While the phenomenonal economic achievements of China have attracted back many Hai Guis China is still seen as a "Second Rated Nation". When the excitement about Hai Guis subsides, China will be among the forefront of developed nations in the world. Many Chinese sat that when the tide of human resources was a one-way out-ward flow, the nation was at best a third or fourth rated economy. The Hai Guis signified the upgrading of China into a "second rated" nation, good enough to attract its own sea turtles, but still showing significant gaps in developments and advancement between themsleves and world leaders. The Hai Gui phenomenon itself still marks the lagging of China's economic and educational development. When China reaches the level where these gaps are narrowed to nearly zero, going overseas will be routine and nothing special. No big deal. That's when China will have reached a status equal among global leaders.

Democratising China's Universities

When a teacher found an open book in the drawer of a student taking an examination, he seized the book, took away the students answer paper, and marked the students as having "cheated" in the exam. This incident took place at East China University for Political Science and Law. The accused student sought a "Public Hearing" of his case according to the university's regulation. In the past, of the four students seeking a public hearing for such incidents only one was punished - the others were acquitted.

The panel questioned the examination monitor's conduct of his duties, and found that he did not inspect and clear the exam room as required before the test started. As a result, he was reprimanded by the university on the recommendation of the public hearing panel for having committed a serious negligence in the carrying out of duties. The students's cheating was verified, but he was given a re-examination opportunity.

83% of Chinese citizens interviewed on this matter favour a public hearing on matters of public interest. One student noted that the public hearing process in the university might be abused by ill-behaved students to undermind the university's rules. Nevertheless, the case at East China University of Political Science and Law, simply reminds us of those hearings in the days of the Courts of the People.

Goodbye 4 P's! - Here are the 5G's of Marketing in China

Kong Fan-Ren, a leading Marketing expert in China addressing a gathering to present the Annual Marketing Award in Shanghai, stated that most Chinese's firms have reached a level of "relative equality". But this "equality" was unfortunately at a rather low level of marketing know-how. Of 150 firms surveyed, 132 of them expressed a desperate need for some break-through in marketing management in China. As a result, Mr. Kong developed his own concept of customer-oriented 5Gs to replace the previous self-centered 4P's.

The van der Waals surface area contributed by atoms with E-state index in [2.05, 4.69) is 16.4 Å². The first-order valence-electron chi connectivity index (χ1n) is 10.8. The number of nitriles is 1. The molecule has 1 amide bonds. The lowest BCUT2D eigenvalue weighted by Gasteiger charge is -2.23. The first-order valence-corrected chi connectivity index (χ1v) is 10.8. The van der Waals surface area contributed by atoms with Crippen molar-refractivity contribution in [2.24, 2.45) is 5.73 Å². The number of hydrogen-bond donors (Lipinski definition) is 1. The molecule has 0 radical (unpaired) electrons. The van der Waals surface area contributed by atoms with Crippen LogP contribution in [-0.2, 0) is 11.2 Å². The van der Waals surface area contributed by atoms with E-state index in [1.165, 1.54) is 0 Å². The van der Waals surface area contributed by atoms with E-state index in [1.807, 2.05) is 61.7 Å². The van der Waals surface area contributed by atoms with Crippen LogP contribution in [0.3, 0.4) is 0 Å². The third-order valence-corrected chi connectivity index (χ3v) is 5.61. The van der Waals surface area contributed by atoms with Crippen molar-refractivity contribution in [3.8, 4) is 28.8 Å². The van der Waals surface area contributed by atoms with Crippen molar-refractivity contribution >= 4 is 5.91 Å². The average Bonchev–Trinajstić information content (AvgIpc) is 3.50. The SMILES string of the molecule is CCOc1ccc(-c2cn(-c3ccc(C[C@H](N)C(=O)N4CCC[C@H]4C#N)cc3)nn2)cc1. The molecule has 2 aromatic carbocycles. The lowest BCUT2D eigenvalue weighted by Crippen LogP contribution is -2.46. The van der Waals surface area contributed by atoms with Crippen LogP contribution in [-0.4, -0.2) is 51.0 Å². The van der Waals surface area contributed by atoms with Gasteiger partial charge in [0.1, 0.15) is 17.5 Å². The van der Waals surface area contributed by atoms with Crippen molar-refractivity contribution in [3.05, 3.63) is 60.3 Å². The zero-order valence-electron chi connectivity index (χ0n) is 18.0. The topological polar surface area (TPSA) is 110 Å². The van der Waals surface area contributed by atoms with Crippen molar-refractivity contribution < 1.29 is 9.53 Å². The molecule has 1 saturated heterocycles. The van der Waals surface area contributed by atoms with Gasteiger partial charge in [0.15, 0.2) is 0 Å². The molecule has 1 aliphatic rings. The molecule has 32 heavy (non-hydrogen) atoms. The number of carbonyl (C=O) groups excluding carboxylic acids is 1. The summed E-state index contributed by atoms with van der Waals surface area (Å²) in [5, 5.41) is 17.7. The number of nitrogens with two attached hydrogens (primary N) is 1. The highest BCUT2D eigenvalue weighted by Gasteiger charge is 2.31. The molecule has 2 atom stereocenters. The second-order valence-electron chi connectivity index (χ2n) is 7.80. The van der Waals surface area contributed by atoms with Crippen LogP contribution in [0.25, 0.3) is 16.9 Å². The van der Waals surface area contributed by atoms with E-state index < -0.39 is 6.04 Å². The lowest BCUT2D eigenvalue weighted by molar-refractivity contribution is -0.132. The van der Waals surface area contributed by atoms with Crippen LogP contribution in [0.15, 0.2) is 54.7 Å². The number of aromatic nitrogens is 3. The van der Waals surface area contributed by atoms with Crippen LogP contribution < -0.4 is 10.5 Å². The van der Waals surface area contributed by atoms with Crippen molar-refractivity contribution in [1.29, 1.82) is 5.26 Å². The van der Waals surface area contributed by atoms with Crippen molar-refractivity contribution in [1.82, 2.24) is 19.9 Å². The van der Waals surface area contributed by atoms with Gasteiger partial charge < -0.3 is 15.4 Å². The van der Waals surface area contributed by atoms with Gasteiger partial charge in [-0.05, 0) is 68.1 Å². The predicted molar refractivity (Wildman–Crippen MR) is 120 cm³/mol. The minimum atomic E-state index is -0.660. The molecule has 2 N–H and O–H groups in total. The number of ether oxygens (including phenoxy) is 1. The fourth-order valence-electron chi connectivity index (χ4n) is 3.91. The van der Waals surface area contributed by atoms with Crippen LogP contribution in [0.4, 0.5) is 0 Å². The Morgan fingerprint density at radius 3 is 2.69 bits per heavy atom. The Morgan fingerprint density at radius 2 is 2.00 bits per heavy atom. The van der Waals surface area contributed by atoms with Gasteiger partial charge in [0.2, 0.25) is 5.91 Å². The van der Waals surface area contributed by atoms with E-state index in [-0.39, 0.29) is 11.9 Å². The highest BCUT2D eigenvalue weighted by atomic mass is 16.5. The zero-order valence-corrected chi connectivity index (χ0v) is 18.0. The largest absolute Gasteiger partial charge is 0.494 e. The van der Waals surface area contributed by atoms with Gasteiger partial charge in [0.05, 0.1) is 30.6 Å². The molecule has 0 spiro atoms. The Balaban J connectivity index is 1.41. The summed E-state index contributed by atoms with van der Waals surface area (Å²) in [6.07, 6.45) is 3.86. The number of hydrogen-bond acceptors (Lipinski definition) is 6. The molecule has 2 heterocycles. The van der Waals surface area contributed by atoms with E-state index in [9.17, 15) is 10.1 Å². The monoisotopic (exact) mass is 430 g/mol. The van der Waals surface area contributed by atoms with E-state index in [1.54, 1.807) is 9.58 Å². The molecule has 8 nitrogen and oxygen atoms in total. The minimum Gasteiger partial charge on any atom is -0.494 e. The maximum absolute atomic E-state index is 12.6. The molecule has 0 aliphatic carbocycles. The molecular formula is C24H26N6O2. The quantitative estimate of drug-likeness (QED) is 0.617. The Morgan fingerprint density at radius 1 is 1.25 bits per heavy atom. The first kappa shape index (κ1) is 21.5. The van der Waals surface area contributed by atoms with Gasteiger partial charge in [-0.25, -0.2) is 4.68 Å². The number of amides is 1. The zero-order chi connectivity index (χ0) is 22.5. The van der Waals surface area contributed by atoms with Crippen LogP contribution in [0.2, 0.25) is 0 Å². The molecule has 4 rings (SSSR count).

Kong's 5 G's are:

  1. Guan lian, meaning relevance - that is to be relevant to the customer's needs, not what you sell.
  2. Gan shou, meaning receptivity - that is to be aware of the occasion, and the information that the customer needs
  3. Gan ying, meaning responsiveness - that is give the customer what he wants when he wants it
  4. Gan jue, meaning feeling - that is to let the customer feel and accept you due to his own feeling and decision
  5. Guan xi, meaning relationship - that is to establish long lasting and mutually trusted relationships

I am sure most of our western friends are quite familiar with No. 5 - guanxi. The rest of the 5G's however are very much contrary to the concepts that dominated Chinese enterprises during the days of the "Planned Economy" or the sellers market.

Piset Wattanavitukul is Managing Director of P. W. Consultants specializing in Investment, Management and Trade in and with China and Human Resource Development in Shanghai and Ningbo.

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...from Piset Wattanavitukul's Awakening Dragon

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Piset Wattanavitukul, P.W. China Business Consultancy, Shanghai, People's Republic of China

Piset is one of the Asia Pacific Management Forum's China columnists, providing on-the-ground tips, advice and commentary on doing business, marketing, and management in China. His colorful street level observations expressed in his unique local style have made him a indispensible monthly read to many. Piset is based in Shanghai, one of the world's most exciting cities. You can learn more about Piset by clicking on his photo.

Piset Wattanavitukul: Shanghai, China